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What model Shaun Ross will bring to Axe's campaign to stop stereotyping men

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By Jennifer Faull, Deputy Editor

June 29, 2016 | 6 min read

Axe – known as Lynx in the UK – has partnered with one of the first professional models with albinism, Shaun Ross, as it looks to extend the ‘Find Your Magic’ campaign and create a wider movement to help men overcome the pressure to bow to stereotypes. And already Ross has big plans for where he wants to take the brand, including a ‘College Tour’ and events which he’ll host.

Shaun Ross

Shaun ross

It will build on what has proven to be a successful shift in strategy for Axe, led by its creative agency 72andSunny Amsterdam (which also brokered the partnership) . At the beginning of the year the brand vowed to stop promising men that it could help them get a girl – or as its ads suggested, several – and instead inject a bit of honesty into the male grooming category.

The success of this has been widespread with 75 million people talking about the campaign across social media (with 95 per of the sentiment positive) resulting in triple growth in the first quarter of 2016, according to Rik Strubel, the global vice president of Axe.

“We had some comments from guys who used to buy it but said they grew out of it but are now making their way back. One of the challenges was that we were becoming too young but we’re seeing a slightly older audience [now]. We’re also seeing more women buying the products, they are huge supporters and are even more motivated to come back to the brand,” Strubel told The Drum.

It’s now hoping the partnership with Ross will keep the momentum going. Ross, a keen user of social media, has built a following using the hashtag #InMySkinIWin which encourages people to embrace their identity. Strubel said that his followers will now be introduced to the Axe brand and, likewise, it will be opened up to a new set of people that celebrate individuality.

So, The Drum caught up with Ross to find out his thoughts on the brand, what he wants to achieve with the partnership and what he hopes to see from the advertising industry as a whole when it comes to embracing diversity.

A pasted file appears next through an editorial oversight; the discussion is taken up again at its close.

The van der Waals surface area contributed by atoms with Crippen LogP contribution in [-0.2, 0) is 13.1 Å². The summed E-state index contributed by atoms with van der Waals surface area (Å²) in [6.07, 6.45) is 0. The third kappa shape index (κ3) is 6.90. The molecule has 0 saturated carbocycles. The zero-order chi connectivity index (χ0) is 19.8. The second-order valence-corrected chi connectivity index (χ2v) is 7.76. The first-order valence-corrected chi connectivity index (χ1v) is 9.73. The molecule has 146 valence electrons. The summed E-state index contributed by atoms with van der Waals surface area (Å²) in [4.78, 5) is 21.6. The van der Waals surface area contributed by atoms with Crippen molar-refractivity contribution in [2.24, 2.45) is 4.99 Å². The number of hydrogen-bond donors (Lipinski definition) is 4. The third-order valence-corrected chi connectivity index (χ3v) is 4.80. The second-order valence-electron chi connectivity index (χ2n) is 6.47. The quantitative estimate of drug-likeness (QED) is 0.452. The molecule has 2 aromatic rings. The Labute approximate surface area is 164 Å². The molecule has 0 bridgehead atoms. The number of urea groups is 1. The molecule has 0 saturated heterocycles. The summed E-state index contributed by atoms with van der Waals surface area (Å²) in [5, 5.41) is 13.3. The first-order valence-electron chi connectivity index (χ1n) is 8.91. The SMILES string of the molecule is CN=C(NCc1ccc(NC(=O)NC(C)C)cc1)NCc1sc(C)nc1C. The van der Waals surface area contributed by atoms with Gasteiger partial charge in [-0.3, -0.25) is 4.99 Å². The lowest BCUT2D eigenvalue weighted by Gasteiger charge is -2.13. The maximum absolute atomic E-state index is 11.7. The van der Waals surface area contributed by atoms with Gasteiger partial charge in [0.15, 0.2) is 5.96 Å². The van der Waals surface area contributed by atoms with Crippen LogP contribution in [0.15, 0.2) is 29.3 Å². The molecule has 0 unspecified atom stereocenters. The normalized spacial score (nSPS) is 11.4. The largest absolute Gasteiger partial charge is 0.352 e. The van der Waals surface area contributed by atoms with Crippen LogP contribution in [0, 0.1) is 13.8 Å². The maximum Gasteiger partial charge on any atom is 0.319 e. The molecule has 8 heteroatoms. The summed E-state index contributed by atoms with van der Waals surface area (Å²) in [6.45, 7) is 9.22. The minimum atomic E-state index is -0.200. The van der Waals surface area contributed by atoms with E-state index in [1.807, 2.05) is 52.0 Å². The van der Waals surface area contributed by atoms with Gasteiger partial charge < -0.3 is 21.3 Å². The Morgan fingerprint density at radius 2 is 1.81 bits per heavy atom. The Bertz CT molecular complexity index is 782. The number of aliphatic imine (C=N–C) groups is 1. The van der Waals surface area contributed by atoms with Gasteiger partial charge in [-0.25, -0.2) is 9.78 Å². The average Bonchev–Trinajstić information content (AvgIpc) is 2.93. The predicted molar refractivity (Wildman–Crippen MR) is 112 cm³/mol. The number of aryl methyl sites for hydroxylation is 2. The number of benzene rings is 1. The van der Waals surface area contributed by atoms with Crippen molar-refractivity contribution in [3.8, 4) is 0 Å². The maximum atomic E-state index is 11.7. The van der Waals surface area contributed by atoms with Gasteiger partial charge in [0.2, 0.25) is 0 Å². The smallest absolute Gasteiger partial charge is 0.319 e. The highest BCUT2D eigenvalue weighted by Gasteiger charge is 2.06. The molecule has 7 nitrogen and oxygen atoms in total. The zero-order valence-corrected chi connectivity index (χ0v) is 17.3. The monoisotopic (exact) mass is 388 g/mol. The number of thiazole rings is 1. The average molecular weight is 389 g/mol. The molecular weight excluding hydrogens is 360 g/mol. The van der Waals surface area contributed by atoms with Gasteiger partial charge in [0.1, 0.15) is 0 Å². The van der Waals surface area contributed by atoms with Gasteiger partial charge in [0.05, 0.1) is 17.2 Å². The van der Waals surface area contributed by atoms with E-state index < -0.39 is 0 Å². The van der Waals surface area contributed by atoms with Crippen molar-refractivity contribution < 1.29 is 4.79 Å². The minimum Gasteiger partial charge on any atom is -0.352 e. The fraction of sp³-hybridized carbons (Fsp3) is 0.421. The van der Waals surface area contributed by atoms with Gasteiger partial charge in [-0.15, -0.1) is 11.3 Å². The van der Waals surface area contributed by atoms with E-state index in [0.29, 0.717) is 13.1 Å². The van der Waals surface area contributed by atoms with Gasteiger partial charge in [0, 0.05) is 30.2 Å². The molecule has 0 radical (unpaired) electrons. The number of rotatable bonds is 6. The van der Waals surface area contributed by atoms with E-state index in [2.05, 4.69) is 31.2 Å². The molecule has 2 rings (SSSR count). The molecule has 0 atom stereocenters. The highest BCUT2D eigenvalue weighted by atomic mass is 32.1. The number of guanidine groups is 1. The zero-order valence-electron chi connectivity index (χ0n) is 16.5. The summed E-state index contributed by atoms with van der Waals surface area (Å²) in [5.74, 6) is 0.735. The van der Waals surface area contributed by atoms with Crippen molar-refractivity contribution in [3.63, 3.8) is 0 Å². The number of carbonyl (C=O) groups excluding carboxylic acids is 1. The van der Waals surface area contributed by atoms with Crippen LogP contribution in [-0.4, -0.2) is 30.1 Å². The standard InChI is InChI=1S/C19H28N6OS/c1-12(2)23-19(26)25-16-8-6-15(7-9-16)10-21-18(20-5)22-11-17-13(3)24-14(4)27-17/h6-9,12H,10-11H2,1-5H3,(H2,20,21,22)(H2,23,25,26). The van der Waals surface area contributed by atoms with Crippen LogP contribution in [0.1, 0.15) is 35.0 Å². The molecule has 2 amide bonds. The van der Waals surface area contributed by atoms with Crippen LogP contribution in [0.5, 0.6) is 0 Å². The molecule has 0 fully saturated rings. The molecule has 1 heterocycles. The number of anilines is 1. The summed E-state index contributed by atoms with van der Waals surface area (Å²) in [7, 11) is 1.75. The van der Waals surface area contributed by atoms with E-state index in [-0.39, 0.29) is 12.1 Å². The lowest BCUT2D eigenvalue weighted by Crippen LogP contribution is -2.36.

Why did you decide to work with Axe?

I decided to work with Axe because, well I’m getting paid [laughs], but to be honest I was more excited to hear that this was even an opportunity. To me Axe has been that brand for the beefy body boy, you know – the 'sex boy', the 'I’m going to take her home' kind of guy. And then when my agent said they wanted to do something with me I was like ‘what? Yeah ok you’re lying’ and I ignored the email. But then I looked on the website and saw what they’d been doing. I used to be a dancer and when I saw the commercial with the boy [the dancer], well I know him. So many people were like 'hey did you see that guy vogue in the Axe commercial'. I thought, who would think that Axe [would be] like this is what a man is.

For so long men have been have been attached to this masculine, pride, Goliath thing. That’s not what it is. A man is a person confident in his skin. Wearing heels. Wearing glasses taped together. Or if he doesn’t have a six pack. Axe got this to a tee.

Do you not see this when you look at other advertising?

I don’t think people of difference have been represented for a very long time. It’s been a spectacle … I don’t know if it’s boring models make people feel more comfortable. I think the advertising world is looking at an old phonebook.

What about sexuality – do you think that’s represented?

Absolutely not. It all leads back to the clichéd form of race. I’m from New York and before I moved to Los Angeles used to see these campaigns called “Get Tested with your partner” and guess who those people would be in that? Hispanics and blacks. Whenever I saw other ads for like Grindr or Gay Love – it was Caucasians. Whenever you see a black person in a positive gay campaign it’s with a white person.

And forget race, [let’s talk about] femininity and masculinity. Why does homosexuality have to be associated with men in heels and make-up? That’s annoying. I’m tired of gay being associated with drag queens. And even in culture, it’s always white gay culture. I don’t even like Madonna.

Do you ever worry about tokenism and brands trying to be talked about, rather than really playing a role in redefining how we think about masculinity, femininity, or sexuality?

I don’t want to be the person where you feel sorry for me. I don’t feel sorry for me so why should you? That fuse burns quickly. I feel like a lot of companies have played on that. There’s a difference between a person telling their story with confidence and the other people who are telling another person’s story to make you feel bad for them.

What would you like to do with Axe?

If I could, we should do a ‘Find Your Magic College Tour'. It’s cool and easy. I or maybe others can go and speak to young men about how to be an inspiration in your school and community. That’s something I want to do. There’s so much I could tie Axe to. I know so many people in New York and Las Angeles that would love to tell their story; even if I did an event in LA with men telling their stories.

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